I'd heard about the awards received, and the contracts signed to have this book translated into other languages and became intrigued. What makes this book so honorable? The only way to answer the question was to read the book. And now, I will entice you to read it, too.
The Dance, by Dan Walsh and Gary Smalley
Jim is a wealthy business owner. Good returns have enabled him to buy his wife the best clothes, a lovely home in in the high class section of River Oaks, the current gadget and toys for his kids, exclusive cars, and invitations to social events.
With his wife by his side, all of River Oaks knows Jim is a successful man, including his church. As a deacon of the mega church, board members choose to rent needed facilities from Jim's available properties. While life could be stressful at times from keeping up with business demands, he always is assured his shirts would be washed and pressed, a meal on the table, kids cared for, and his home spit polished clean--until one day.
Jim has to admit, he had a bad day, and looks forward to going home. Coming into the house and not finding his dinner on the table irks him, maybe Marilyn is laying in bed sick. He can forgive her this once. After searching the house, Jim can't figure out where she is. Marilyn knows he'd be home at this time, the same minute he arrives everyday. Where is she?
Marilyn walks into her friends apartment and to her new room, barely the size of the walk-in closet at home. The first day of work ends with tired feet but a thrill she hasn't experienced in a long time. She has a job, one of the many things Jim never let her do.
A string of new opportunities: holding her first paycheck, sitting on an enclosed balcony in her pajamas, and etc. led Marilyn to sign up for something she had always wanted to do, take dance lessons. Jim would never let her leave the house for something so foolish. He wouldn't even dance with her at their wedding reception. Each day she woke in her new world feeling freedom, respect from others, a chance to make her own decisions, and joy.
One week later, Jim realizes Marilyn is not coming home. He didn't know what to do.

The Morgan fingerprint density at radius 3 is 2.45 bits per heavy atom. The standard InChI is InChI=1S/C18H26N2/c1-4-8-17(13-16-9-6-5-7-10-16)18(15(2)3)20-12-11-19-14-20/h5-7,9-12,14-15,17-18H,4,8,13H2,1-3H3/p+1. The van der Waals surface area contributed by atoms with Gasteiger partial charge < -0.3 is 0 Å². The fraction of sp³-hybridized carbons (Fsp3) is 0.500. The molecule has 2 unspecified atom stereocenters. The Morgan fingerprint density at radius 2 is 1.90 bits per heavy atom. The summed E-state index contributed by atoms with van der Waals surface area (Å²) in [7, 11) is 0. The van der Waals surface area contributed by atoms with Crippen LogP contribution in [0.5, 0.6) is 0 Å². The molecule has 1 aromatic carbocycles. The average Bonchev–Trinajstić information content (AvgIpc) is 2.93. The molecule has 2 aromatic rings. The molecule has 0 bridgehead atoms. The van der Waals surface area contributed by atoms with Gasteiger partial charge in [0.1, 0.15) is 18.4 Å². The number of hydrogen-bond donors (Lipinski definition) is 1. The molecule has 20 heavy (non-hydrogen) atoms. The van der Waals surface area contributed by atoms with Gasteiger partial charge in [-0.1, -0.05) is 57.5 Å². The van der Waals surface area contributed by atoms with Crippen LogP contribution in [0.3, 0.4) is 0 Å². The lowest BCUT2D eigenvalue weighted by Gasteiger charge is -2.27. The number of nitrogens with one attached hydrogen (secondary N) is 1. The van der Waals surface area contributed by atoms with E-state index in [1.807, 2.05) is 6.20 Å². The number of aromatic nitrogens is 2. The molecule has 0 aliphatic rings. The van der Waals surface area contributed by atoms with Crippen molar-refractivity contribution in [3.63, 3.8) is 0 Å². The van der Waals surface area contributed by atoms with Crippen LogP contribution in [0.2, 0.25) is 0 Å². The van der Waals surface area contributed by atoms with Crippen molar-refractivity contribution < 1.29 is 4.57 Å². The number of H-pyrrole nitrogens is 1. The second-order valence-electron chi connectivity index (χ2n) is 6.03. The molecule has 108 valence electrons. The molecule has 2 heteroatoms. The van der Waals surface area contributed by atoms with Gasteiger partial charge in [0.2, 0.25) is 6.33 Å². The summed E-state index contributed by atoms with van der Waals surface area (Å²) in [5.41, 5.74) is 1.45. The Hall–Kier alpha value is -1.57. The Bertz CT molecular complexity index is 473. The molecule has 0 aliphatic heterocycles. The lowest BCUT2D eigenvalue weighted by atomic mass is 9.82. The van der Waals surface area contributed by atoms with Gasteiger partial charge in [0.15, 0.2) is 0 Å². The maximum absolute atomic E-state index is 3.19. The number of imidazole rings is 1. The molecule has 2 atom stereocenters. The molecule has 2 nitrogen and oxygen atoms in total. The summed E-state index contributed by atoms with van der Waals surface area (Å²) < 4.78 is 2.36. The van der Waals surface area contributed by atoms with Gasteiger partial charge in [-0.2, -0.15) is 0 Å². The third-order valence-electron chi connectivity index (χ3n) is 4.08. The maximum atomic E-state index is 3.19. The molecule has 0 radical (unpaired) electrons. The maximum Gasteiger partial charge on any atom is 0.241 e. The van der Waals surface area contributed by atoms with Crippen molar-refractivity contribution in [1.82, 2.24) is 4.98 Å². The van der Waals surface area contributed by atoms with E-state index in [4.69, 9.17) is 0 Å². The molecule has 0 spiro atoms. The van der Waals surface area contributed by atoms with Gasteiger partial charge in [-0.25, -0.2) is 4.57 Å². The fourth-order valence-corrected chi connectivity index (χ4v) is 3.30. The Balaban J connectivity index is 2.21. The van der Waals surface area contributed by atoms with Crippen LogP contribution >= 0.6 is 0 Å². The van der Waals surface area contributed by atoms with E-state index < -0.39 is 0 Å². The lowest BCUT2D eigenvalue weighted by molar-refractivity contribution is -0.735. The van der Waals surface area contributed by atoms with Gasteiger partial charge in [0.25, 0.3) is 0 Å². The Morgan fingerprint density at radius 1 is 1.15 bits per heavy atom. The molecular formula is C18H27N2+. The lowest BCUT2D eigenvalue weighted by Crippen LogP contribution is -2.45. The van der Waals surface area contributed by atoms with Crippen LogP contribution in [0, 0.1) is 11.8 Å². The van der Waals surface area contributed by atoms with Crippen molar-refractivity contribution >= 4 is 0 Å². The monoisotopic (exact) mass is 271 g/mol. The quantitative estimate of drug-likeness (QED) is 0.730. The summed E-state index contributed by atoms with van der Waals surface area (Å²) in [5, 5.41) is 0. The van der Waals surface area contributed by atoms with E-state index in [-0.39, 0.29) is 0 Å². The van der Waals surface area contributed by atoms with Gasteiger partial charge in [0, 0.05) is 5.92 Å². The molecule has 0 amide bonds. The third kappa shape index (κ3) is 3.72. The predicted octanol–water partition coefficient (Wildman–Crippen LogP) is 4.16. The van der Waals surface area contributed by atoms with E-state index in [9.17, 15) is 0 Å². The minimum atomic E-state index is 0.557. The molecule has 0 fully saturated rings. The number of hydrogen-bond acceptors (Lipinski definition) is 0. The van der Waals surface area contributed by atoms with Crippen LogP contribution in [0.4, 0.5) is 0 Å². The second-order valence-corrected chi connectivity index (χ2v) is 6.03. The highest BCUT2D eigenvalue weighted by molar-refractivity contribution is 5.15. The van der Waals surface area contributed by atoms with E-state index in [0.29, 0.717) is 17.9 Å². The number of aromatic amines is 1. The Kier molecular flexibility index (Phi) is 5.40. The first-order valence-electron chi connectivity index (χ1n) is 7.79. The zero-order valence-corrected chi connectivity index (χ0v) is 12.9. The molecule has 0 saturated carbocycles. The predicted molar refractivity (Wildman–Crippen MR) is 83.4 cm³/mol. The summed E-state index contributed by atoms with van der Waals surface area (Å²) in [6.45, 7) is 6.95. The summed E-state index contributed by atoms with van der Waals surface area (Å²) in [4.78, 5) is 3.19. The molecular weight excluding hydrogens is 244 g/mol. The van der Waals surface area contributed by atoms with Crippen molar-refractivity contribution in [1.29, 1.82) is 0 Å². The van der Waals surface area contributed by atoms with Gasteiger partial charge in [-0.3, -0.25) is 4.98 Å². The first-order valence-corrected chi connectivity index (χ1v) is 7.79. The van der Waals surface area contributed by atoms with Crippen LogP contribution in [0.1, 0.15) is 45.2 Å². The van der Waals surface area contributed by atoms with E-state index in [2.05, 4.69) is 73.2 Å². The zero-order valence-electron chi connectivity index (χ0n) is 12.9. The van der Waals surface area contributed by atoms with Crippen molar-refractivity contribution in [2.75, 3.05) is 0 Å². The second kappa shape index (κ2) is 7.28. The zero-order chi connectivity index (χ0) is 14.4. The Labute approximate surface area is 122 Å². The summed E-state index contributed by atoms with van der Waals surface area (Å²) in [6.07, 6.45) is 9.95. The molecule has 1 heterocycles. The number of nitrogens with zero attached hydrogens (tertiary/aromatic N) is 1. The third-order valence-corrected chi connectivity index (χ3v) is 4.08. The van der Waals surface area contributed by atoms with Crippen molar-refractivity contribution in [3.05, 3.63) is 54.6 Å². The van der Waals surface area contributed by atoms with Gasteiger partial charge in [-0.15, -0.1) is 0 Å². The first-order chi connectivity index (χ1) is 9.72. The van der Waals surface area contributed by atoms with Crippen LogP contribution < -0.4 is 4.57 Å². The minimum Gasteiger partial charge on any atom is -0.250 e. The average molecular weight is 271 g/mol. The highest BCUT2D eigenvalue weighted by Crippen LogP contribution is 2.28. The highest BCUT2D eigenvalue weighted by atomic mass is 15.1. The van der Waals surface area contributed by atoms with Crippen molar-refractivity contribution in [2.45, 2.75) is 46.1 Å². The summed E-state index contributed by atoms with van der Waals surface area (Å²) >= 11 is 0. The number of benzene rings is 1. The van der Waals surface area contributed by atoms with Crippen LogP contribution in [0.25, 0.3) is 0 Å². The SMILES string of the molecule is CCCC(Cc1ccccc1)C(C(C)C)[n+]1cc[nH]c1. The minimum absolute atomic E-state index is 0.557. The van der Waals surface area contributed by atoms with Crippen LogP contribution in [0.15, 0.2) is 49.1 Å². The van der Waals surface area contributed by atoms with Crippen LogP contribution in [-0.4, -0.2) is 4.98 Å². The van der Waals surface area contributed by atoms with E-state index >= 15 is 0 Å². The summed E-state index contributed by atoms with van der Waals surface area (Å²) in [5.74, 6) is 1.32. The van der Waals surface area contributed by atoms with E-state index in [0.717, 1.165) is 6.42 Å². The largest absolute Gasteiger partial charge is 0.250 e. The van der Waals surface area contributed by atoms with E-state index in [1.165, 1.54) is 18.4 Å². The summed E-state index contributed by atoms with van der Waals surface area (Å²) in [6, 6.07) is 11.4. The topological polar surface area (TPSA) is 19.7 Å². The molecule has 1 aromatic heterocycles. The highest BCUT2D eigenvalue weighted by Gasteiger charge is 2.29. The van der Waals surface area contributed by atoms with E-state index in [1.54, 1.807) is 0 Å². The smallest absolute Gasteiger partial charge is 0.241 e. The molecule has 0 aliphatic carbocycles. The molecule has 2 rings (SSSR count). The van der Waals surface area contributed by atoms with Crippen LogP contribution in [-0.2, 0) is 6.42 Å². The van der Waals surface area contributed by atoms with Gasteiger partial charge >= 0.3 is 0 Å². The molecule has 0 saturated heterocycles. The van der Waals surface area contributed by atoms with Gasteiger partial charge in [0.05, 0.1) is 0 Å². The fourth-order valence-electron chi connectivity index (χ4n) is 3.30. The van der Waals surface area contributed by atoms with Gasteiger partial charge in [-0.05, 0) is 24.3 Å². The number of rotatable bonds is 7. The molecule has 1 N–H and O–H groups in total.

After meeting with an unusual new friend, Jim sets everything aside to win back Marilyn. The work is much more than he expects, but his true love is worth every step. Despite his endeavors, though, she doesn't respond as he hopes. Is it too late to win the woman he treasures back?
I appreciated the point of view of this story.
Walsh and Smalley wrote a timeless story that can touch every home in some way. I feel it was very well crafted, didn't hold back on this difficult issue at all, raised real issues and hardships, and most importantly, brought about the perfect ending, one the reader will definitely need a box of tissues.
One organization I review books for instructs reviewers to reserve the rating of "5+" for the books containing not only a great story but also some element of life change for the reader. This simply means the theme in some way is able to tug at the heart of the reader and invites change.
With this in mind, I can't help but rate The Dance: 5+ and heartily invite you to read it.
Let's Talk about this:
Do you like books that have something more than the story?
(I like to read to relax. But maybe those very relaxing books contain something that is helpful, a changing of my view.)
Can you name a book that had an element which helped you? (let's keep to fiction for this discussion.)
I purchased this book with my own money and have received nothing from the authors or the publisher for this review.